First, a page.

Five Reasons You Need a Lawyer

Wondering if you need a lawyer? In this video, we explain five major benefits of hiring a lawyer to help with your family law matter.

What do you call 1,000 lawyers up to their necks in sand? Not enough sand.

Lawyers… who needs ‘em, right?

Well, you might. Particularly where family matters are concerned.

As an experienced Family Law practitioner and Dispute Resolution Officer, I have on many occasions dealt with unrepresented parties. In the legal world, “unrepresented” means you don’t have a lawyer. The reasons why individuals choose not to retain a lawyer to help them navigate through their family law litigation vary. In some cases, people simply cannot afford to hire one.

More often than not, legal aid or some alternative means of retaining a lawyer are available. But most unrepresented people take on this role voluntarily. Here are five reasons why representing yourself, without the help of a lawyer, is a bad idea.

The Rules and Statutes of Family Law

While they are accessible online, they can be lengthy and complex, and if you have limited experience dealing with legislation and statutory interpretation, simply having access to the rules and statutes will not be enough. You need someone to guide you through what impact the rules and statutes can have on your case, whether positive or negative.

Document Preparation

Going to Court requires that you draft materials. A lot of documents. Under very few circumstances would you walk into a Court room to argue a matter without having first drafted materials that were served on the opposing party and then filed with the Court. Chances are you only get divorced once… or maybe twice… but in any event, you have much less experience drafting Court materials than lawyers do. Writers, of any kind, are supposed to cater to their target audience; therefore it is a big advantage to have a professional draft Court documents for you. Another advantage is lawyers develop relationships with Judges over time and they come to appreciate how Judges want materials to be drafted.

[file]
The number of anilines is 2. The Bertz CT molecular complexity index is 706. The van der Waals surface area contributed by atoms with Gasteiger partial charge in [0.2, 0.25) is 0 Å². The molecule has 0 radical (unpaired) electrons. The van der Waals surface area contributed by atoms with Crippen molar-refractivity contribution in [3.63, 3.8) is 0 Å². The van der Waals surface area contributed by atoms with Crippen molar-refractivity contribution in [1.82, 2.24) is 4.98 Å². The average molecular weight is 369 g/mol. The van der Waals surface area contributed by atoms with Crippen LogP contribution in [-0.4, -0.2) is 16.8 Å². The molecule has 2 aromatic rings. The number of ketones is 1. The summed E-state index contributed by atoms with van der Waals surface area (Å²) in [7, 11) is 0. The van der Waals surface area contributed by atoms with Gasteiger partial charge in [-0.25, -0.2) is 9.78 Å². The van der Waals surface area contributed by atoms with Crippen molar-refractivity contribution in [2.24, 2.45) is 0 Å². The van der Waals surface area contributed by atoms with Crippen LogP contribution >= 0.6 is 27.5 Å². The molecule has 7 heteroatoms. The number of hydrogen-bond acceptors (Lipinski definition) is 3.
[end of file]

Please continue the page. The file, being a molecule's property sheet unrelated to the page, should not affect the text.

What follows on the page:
Identifying your Rights

Many people have commented on the peculiarities of the English language used in Law. Legal jargon can be confusing, no question. For example, did you know that you could have sole custody of your child or children even if they live with their other parent 100% of the time? When people come in for a consultation, they do so because they feel like they do not know what their rights stemming from a separation are, and in most cases, they are correct. Family Law is complicated and cases can get drawn out for months.

Preserving your Time

Preparing for a Court case is a full-time job, so if you have an actual full time job, chances are you are not going to be properly prepared to develop and present your case. Time is money, as they say, so while using the services of a lawyer costs money, it may be cheaper in the long run to pay someone to handle your file, rather than having to miss work and cost yourself a portion of your pay cheque. Even worse, if you mishandle your case, you could cost yourself a chunk of what you are entitled to receive from your ex-spouse.

Cost Consequences

Those who are unprepared for Court, or who are unsuccessful at trial, often have to pay costs, either a portion or the entire amount, for the other side. If the four reasons that I have just talked about don’t strike a chord, here is the most important reason to hire a lawyer. Self-represented parties are not given any sympathy by Judges – they are held to the same standards as lawyers are within the four walls of the Court room. If you forget to serve or file something or if you litigate in an unreasonable fashion, it doesn’t matter if you’re not an L.L.B. or a J.D. or an M.L.A., you will still be out of luck when it comes to paying your ex’s costs.

Should you require more information and wish to schedule a consultation, please visit our website or contact any of our offices. Thank you.

For the Feldstein Family Law Group, I’m Andrew Feldstein.

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